Artful Architecture For Aging

Architects are like artists,” says Rebecca Dillon, principal at Gawron Turgeon Architects. “We must use our imagination and skill to develop inviting compositions.” With a focus on designing buildings for senior living, Dillon discusses the importance of artistic thinking while still meeting a project’s necessary parameters. MH+D asks Dillon to tell us more.

Q. How is architecture like art?
A. Most architects tend to establish a niche in the types of buildings that they design, balancing their technical and building programming expertise with meaningful creativity, but the diversity of our audience and the designs that we deliver will always vary. Just as art is scrutinized, people will often view an architect’s work and immediately have a response. They’ll think, “That building looks nice,” or “That color is interesting,” or “That material is innovative.” These responses are what architects work hard to inspire while we develop a building based on its intended use, its environment, and its site context, while incorporating sustainable features and considering whether it will be marketable within its industry and how it will accommodate the clients’ needs, wants, and budget.

Q. How do you bring artful architecture to senior living?
A. With a specialty in designing for seniors at all their different levels of care, I must work within many parameters. My creative license needs to balance with many different regulations, appropriate construction details, and ever-adapting industry trends. Architects must constantly be on the forefront of any changes within these more technical parameters that can feel contrary to the creative process. As constraining as that may sound, therein lies the greatest challenge of being an architect. It’s a challenge that I love.

OceanView at Falmouth is a great example of a project that I have delved into over the past 20 years. This project has necessitated innovation within a dynamic industry that is constantly changing due to shifts in areas such as health care, sustainability, technology, and wellness. Through the years, I have worked with the owner and staff at OceanView to respond to these changes in trends, adapting their existing buildings and designing their new buildings accordingly. This gratifies the challenge of unifying diversity within a single site. All of my designs must maintain a cohesive architectural style that is consistent with the OceanView vernacular and attractive to the current and future residents as well as the community.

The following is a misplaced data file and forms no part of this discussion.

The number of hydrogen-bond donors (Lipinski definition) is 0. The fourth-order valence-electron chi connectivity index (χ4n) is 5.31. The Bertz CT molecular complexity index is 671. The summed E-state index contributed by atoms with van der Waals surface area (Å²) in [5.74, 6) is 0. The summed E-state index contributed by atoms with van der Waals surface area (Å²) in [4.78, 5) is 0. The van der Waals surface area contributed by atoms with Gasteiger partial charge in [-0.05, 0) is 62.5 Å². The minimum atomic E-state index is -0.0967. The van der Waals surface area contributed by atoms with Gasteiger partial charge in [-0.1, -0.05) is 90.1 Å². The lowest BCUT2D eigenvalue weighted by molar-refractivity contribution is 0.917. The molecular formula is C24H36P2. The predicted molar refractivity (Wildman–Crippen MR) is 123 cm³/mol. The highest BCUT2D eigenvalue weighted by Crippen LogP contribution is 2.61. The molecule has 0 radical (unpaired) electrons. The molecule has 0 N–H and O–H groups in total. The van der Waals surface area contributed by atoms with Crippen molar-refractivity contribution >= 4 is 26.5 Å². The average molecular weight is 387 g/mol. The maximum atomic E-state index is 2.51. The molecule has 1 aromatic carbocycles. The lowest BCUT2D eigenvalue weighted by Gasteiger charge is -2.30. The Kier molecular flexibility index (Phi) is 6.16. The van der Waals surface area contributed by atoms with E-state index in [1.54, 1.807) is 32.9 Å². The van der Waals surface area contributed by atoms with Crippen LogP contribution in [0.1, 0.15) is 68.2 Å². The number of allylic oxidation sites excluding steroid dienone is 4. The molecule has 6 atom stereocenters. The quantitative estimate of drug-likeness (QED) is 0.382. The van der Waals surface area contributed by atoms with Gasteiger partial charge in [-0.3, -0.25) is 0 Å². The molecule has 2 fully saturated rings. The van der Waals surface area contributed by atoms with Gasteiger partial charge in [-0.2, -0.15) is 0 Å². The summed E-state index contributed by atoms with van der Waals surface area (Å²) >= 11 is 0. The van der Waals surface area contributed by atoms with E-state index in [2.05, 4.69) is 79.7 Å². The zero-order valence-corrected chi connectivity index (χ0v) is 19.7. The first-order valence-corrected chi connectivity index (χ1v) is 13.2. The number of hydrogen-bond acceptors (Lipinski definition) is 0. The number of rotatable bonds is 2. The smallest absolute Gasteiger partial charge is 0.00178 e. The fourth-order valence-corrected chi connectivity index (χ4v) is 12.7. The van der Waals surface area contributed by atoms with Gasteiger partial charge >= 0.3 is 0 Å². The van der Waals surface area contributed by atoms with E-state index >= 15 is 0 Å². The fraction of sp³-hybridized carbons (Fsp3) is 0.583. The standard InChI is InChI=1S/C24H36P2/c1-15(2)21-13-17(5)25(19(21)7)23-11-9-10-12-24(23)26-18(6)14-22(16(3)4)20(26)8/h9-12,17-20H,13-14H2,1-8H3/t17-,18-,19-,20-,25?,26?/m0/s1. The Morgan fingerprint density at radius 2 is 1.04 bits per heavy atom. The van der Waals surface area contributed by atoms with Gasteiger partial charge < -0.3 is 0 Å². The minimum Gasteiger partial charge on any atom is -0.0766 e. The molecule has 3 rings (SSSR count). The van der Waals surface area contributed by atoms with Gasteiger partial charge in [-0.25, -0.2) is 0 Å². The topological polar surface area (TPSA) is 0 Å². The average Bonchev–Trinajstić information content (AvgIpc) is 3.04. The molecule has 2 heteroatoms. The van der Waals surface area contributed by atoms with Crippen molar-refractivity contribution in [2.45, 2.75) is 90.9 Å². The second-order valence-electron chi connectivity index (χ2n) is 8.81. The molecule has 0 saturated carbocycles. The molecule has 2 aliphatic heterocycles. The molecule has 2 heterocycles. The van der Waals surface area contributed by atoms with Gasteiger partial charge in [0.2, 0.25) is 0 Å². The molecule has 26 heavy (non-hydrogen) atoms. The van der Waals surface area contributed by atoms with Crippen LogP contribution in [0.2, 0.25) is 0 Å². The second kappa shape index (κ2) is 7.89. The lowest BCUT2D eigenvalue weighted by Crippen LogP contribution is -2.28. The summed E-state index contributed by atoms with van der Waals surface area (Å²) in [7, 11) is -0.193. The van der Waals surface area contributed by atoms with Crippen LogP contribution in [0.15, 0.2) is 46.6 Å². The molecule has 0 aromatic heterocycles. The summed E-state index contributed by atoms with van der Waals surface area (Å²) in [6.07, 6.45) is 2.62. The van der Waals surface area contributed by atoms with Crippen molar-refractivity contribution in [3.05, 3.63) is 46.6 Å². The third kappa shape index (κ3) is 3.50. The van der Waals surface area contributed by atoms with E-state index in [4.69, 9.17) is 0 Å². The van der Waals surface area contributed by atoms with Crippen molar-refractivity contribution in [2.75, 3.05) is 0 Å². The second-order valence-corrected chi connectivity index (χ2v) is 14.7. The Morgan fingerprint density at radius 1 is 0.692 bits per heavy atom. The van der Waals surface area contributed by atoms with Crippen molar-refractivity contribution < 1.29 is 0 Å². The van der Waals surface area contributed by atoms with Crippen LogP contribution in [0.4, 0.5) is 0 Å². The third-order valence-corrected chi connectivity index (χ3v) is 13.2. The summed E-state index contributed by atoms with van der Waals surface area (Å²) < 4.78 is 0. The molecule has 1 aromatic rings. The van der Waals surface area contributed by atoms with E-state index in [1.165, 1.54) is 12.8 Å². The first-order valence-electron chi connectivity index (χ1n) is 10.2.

Q. How have buildings designed for senior living changed over the years?
A. An interesting and very dramatic shift that has happened over the past several years, which has affected how we design buildings for seniors, is the arrival of the baby boom generation. They have higher-level expectations of care and amenities than previous generations, who lived much more frugally. This has necessitated more design creativity, developing a greater vision of how to “paint the canvas” to accommodate the needs and desires of a group of people with such vitality. It’s exciting.

This aspect of architecture, of dissecting the minutia, is what makes my job invigorating. The collaborative and comprehensive nature of how we approach diversity within our designs is very fulfilling. In the case of senior living, success is when the staff are able to maximize their day-today efficiency and their ability to provide excellent quality care of the residents, while the seniors who reside there have a sense of security, independence, and safety that may have been lacking before they moved in. When I complete a project and I see that I have given a client an environment that is comfortable and visually appealing, it is a great feeling.